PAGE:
really no need for filler, but as a practice I always run a bead of
super glue around the fuselage seam. I thought that would be especially
important on this aircraft as this would be my first natural metal paint
After the superglue had some accelerator applied I sanded and
polished everything down. Again the fit was perfect to begin with. Now
it was easy to see the milk jug look that gave the P-47 itís name. The
one area that is annoying is the turbosupercharger exhaust, which had a
1/8-inch gap. This was taken care of with a .005 sheet styrene patch.
Once installed no problem.
Before assembling the wings you have to decide what you want for
underwing ordnance. You will have to open up the appropriate holes.
Donít forget to put the clear parts into the bottom wing panels before
you attach the top wing surface. I used Tamiya Clear Green, Red and
Amber for the identification lights. The landing light got a coat of
chrome on the inside. Another thing you will have to decide on is if you
want to have the gun bays open. I chose to open only one side. I
cemented the gun bay cover on the other side. The guns themselves are
simplistic but they do look nice. I ended up painting the guns Model
Master Gun Metal then the gun trays Aluminum with the bullets Tamiya
brass. While they looked good the gun trays end abruptly at the end of
the bay instead of continuing into the adjacent bay as on the real
thing. See the photos for how I took care of this. The wing halves
themselves fit perfectly again. They required no filler but again I run
a bead of superglue as a matter of practice. The seams are cleaned up
and the gun tube panel is added. Make sure you grab the correct ones
from the sprue. The sprue also has the P-47N gun panel, which does not
fit well. I tried to drill out the gun barrel that is included on the
gun panel and I muffed it up. So I ended up having to remove the gun
barrel and eventually replacing it with tubing. I added these after the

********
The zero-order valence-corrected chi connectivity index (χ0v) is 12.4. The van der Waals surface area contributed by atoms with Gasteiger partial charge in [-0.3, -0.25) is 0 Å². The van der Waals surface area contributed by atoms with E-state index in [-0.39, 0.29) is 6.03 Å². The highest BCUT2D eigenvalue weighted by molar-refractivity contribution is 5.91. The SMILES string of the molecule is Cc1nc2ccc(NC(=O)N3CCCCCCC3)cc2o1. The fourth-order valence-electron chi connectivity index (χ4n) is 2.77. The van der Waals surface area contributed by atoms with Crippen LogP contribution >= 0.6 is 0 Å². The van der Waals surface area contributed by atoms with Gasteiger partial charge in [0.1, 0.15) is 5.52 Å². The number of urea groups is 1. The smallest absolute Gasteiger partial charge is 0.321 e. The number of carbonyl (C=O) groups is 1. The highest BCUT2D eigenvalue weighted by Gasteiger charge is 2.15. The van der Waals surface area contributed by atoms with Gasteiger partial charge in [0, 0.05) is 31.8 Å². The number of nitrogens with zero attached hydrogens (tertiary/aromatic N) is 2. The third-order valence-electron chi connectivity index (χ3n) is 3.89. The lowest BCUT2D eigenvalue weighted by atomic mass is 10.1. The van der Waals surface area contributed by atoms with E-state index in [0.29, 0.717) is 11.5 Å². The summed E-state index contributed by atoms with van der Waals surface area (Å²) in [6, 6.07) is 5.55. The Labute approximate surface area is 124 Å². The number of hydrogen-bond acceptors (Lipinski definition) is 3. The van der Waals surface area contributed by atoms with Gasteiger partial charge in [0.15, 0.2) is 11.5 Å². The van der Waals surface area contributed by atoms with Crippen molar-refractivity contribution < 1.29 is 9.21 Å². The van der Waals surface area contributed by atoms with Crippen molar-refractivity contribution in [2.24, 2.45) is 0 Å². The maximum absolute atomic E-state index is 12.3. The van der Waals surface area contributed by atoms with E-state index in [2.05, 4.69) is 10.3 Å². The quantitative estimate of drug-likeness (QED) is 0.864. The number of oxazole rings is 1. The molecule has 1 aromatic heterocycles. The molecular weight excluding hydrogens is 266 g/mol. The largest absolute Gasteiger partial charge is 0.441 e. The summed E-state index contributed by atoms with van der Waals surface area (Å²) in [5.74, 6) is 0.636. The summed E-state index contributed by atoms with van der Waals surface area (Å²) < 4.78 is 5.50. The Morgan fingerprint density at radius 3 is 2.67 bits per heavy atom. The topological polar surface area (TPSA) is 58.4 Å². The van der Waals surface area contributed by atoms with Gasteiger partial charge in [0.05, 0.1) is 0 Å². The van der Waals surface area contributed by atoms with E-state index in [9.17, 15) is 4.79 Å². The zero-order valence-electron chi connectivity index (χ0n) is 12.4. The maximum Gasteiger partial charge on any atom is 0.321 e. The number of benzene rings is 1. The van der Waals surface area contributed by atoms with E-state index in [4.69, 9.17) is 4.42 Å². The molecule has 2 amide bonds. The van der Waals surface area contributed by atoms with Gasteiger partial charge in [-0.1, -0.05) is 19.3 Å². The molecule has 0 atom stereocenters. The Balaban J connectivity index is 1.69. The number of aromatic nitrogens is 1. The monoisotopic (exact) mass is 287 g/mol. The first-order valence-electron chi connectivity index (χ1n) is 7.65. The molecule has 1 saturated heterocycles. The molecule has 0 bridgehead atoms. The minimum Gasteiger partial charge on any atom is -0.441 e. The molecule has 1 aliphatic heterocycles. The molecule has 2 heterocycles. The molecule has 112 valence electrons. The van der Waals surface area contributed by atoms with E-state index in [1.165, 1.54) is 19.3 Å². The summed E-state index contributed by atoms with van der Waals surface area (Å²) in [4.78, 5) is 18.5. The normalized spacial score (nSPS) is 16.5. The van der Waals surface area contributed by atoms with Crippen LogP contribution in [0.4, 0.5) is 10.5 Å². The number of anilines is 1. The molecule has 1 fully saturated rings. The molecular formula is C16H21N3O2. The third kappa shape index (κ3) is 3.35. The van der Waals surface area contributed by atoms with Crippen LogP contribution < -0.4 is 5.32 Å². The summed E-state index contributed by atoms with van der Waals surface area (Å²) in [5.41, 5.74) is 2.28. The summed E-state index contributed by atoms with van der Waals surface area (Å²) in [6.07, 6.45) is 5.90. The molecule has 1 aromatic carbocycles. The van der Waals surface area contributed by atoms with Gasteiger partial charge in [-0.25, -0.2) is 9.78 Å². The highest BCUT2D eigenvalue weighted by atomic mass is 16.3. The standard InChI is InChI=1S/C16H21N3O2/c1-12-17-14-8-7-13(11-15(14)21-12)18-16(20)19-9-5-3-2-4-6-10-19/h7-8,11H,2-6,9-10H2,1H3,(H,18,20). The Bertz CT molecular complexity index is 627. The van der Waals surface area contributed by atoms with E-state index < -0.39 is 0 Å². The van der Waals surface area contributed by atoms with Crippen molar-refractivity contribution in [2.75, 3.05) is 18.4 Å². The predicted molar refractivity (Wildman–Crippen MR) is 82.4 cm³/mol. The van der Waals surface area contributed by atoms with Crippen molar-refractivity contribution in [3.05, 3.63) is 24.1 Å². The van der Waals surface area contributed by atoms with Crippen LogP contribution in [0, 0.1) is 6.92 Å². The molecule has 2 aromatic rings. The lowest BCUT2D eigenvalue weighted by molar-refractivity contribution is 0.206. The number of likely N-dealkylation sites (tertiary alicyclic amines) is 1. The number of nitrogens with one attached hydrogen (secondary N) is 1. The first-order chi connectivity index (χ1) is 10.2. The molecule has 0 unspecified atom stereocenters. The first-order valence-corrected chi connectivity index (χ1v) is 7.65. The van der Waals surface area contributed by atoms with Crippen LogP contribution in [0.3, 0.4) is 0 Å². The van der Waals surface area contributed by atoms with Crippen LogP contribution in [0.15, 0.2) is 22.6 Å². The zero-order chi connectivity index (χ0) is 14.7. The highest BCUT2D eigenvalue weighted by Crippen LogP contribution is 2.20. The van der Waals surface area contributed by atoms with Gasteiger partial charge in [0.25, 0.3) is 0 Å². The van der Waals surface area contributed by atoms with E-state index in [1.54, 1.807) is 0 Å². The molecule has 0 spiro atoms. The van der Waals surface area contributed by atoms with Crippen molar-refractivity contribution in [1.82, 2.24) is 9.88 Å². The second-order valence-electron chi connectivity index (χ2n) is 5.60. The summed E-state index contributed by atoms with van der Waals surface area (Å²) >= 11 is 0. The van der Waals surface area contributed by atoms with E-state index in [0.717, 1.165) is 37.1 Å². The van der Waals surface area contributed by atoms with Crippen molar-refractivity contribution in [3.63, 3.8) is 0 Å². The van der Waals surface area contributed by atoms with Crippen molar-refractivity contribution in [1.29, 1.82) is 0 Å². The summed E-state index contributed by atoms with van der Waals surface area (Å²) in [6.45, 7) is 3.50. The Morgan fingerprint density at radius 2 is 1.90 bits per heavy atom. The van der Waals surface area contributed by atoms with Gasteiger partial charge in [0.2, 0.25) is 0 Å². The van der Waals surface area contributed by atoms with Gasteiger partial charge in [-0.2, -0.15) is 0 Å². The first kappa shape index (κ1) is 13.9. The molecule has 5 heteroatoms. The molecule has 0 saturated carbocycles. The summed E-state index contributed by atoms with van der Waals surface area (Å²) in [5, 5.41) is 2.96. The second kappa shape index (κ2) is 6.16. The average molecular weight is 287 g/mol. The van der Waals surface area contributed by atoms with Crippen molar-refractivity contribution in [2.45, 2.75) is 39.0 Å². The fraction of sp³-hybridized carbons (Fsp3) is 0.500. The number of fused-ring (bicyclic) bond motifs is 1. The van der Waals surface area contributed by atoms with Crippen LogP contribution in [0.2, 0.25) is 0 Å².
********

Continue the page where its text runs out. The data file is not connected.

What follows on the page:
aircraft was painted and weathered.
The horizontal tail surfaces represented no big deal. The halves were
joined and sanded and the fit was perfect.
Bring it all together
Joining the wings to the fuselage proved to be the biggest problem
with the whole kit. The fit was not good and required some filling, but
nothing that any model builder with the basic skills couldnít take care
of. I still felt a little sick to my stomach at this point, after all
this is a natural metal airplane and the filler would be difficult to
work with. On top of that the seam went through the wheel well too. I
flat sanded the wings and fuselage to get the best angle and fit that I
could. Once satisfied with that I then glued the wings on with liquid
glue and let them set for a day. After that I filled the resulting gaps
with 3M Acryl-Blue Glazing Putty. This was initially smoothed out with
acetone I sanded and polished the area. I was quite happy with the
finish, but would wait until I applied a primer coat before claiming
The wheel wells have molded in detail that once sanded with a sanding
stick removes this detail. Now that the detail from the wheel well floor
is gone it is time to put it back in. I used Evergreen .010 by .020
sheet styrene strips. The key to this method is to make sure the first
one is straight. After that I used a scrap piece of the .010 by .020 to
ensure the spacing between each strip was uniform. You will have to cut
pieces to take into account the vertical stiffeners and the shape of
wheel well. I was happy with the way the wheel wells turned out. I then
painted the area with Tamiya Yellow Zinc Chromate and weathered.
The tail surfaces were added with liquid glue. You have to decide if you
want the intercooler exhausts open or closed and attach them.
Academy provides you with a nice looking engine right out of the box.
A coat of Model Master Magnesium for the cylinder heads and Tamiya
Neutral Grey for the crankcase made the engine look very convincing. The
pushrods can be black but I opted not to do them.
The engine cowling is a three-piece affair. I elected to fill the inside
seams with the Acryl-Blue. Some minor clean up with sand paper and a
quick coat of green zinc chromate. Then the air scoop, which I painted
neutral gray, was added. The wole cowling is attached by a small area on
the bottom so make sure you let it dry completely.
Getting Ready for Paint
About this time I had to deviate from the instructions and added the